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Common Scoter ED.jpg

Common Scoter

Melanitta nigra

Scótar

There has been a decline in breeding numbers since the 1970s - 96 pairs were estimated in 1995 and 80 in 1999. Eutrophication of the waters has reduced the species’ food supply which has resulted in poor productivity and juvenile survival. Mink predation has also had a considerable impact during the breeding season, and incubating females have been most vulnerable. However, in recent decades, it has been suggested that birds may be redistributing to other large lakes in western and central Ireland.


Status: Resident and winter visitor from the Continentto all Irish coasts between October and April.

Conservation Concern: Red-listed due to its declining breeding population. The European population has been evaluated as Secure.

Identification: Medium-sized, plump duck usually seen in large flocks offshore. At closer range, males with yellow knob at base of bill. All dark plumage, with no white on the wing. Males black, females sooty brown with paler cheeks.

Similar Species: Velvet Scoter and other ducks.

Call: Soft piping 'pju'.

Diet: During the summer the diet is varied and includes water plants, insect larvae and freshwater crustaceans. During the winter, they forage mostly in waters less than 20 m deep and with coarse sandy substrates. They feed predominantly on benthic bivalve molluscs.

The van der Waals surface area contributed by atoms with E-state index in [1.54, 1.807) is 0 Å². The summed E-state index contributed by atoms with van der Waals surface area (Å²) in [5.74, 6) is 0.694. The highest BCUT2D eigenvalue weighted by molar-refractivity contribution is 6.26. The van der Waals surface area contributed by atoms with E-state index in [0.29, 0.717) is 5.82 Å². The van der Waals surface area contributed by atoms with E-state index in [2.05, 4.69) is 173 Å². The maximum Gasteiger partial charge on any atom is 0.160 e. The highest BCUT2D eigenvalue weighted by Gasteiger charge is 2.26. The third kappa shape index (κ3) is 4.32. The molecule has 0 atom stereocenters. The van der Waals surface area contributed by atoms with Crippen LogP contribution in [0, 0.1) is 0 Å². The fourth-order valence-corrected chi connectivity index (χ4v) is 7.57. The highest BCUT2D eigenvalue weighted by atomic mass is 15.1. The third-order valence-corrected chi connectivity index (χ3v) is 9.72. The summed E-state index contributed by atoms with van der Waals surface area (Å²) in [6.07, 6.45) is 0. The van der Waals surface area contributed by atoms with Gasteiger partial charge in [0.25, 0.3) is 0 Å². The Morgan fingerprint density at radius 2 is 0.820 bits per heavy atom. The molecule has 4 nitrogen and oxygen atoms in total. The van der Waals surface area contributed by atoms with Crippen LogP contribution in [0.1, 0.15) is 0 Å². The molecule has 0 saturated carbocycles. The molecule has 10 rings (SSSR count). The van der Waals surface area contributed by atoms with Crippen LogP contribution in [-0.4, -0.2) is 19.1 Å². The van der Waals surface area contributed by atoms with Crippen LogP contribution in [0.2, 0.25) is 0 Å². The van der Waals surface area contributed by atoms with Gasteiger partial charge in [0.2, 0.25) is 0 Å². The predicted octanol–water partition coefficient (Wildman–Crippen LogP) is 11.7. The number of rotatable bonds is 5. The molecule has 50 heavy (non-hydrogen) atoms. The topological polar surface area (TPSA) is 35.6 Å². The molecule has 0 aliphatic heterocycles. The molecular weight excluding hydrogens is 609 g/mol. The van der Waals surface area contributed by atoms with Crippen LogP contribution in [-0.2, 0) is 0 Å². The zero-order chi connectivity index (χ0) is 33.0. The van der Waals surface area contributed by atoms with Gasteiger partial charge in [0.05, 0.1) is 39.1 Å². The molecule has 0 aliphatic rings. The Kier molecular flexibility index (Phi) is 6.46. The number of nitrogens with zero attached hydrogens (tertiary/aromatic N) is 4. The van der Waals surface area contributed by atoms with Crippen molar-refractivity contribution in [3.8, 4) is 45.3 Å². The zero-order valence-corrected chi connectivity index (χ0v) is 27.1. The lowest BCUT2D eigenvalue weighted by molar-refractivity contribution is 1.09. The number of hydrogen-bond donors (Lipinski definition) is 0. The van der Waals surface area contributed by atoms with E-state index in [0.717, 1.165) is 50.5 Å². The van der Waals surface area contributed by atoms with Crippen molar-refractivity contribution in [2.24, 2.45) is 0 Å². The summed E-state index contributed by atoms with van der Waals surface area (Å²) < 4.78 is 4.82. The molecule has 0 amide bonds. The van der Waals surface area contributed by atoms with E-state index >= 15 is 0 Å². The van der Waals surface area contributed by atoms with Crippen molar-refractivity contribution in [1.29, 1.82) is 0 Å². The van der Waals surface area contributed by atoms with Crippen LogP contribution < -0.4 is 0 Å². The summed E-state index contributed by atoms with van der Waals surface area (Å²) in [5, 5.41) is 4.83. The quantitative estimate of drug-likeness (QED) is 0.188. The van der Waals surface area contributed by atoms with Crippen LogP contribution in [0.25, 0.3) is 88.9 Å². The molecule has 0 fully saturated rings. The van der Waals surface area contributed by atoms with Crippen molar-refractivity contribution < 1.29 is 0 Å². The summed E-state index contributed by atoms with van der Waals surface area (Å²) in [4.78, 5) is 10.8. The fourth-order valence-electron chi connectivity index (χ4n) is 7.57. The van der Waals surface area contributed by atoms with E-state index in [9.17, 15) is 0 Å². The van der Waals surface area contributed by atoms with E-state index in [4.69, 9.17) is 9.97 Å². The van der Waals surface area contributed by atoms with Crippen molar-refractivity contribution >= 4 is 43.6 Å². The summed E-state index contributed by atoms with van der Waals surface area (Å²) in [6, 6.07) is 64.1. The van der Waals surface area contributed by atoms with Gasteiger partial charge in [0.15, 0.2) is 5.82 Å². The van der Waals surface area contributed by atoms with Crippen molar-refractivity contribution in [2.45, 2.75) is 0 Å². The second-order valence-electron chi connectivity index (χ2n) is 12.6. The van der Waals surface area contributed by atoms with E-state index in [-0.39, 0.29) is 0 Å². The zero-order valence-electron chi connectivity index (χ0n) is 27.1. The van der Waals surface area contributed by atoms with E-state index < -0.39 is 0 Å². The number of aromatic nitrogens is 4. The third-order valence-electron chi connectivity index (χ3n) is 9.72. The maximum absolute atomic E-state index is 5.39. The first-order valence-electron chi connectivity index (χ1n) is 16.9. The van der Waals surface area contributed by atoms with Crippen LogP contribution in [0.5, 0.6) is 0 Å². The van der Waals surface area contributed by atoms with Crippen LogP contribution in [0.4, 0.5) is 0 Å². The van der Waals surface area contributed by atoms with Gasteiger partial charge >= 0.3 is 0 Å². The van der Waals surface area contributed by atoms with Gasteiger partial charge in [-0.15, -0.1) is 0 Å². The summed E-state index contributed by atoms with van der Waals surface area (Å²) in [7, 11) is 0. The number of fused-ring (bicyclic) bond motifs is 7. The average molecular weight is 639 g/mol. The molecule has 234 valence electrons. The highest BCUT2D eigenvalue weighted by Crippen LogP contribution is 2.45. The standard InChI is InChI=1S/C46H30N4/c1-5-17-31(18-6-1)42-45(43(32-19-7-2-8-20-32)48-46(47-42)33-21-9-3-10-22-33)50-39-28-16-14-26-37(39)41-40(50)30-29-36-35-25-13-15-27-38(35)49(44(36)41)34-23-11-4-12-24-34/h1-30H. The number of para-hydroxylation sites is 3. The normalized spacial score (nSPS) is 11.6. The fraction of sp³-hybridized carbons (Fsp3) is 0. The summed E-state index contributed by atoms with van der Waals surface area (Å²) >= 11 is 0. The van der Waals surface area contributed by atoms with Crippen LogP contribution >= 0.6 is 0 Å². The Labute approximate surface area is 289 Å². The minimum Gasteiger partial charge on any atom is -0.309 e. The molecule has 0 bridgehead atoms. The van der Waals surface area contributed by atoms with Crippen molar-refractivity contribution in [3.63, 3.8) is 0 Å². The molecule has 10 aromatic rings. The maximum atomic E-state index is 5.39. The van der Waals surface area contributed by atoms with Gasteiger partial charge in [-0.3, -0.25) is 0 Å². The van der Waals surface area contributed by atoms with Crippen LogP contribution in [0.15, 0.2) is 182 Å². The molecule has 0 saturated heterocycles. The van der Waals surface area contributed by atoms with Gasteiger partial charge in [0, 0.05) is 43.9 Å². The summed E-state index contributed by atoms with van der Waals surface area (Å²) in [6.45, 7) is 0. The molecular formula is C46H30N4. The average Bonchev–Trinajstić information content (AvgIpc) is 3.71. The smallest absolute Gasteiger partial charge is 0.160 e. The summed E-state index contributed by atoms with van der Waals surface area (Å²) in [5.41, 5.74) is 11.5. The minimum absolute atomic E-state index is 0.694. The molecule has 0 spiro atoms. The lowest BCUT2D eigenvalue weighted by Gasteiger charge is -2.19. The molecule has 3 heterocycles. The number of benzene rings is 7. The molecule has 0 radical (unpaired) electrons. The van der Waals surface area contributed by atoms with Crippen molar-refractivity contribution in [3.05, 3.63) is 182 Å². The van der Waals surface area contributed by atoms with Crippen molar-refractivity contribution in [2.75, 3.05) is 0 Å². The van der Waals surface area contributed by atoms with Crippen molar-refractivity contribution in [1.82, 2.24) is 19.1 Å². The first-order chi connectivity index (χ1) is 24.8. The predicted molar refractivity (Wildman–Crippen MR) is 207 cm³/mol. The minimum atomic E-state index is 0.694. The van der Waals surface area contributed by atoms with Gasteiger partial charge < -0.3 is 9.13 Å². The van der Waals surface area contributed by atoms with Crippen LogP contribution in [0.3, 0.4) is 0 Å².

Breeding: First recorded breeding in Ireland in the beginning of the 20th century at Lower Lough Erne. Numbers increased steadily - up to 150 pairs were estimated during the late 1960s. They nest on islands with dense covering of scrub and tree cover. The breedding population has declined since due to the increase in Mink, which predate the nests and young.

Wintering: Common Scoter are almost entirely marine during the winter, and tend to congregate in large flocks on shallow seas with sandy bottoms supporting their preferred prey.

Where to See: Wexford Bay in County Wexford, Castlemaine Harbour & Rossbehy in County Kerry, Brandon Bay - Inner Brandon Bay in County Kerry, Donegal Bay in County Donegal and the Nanny Estuary & shore in County Meath are among the best wintering sites, supporting 800-4,500 birds.

Monitored by: Irish Wetland Bird Survey. 

 

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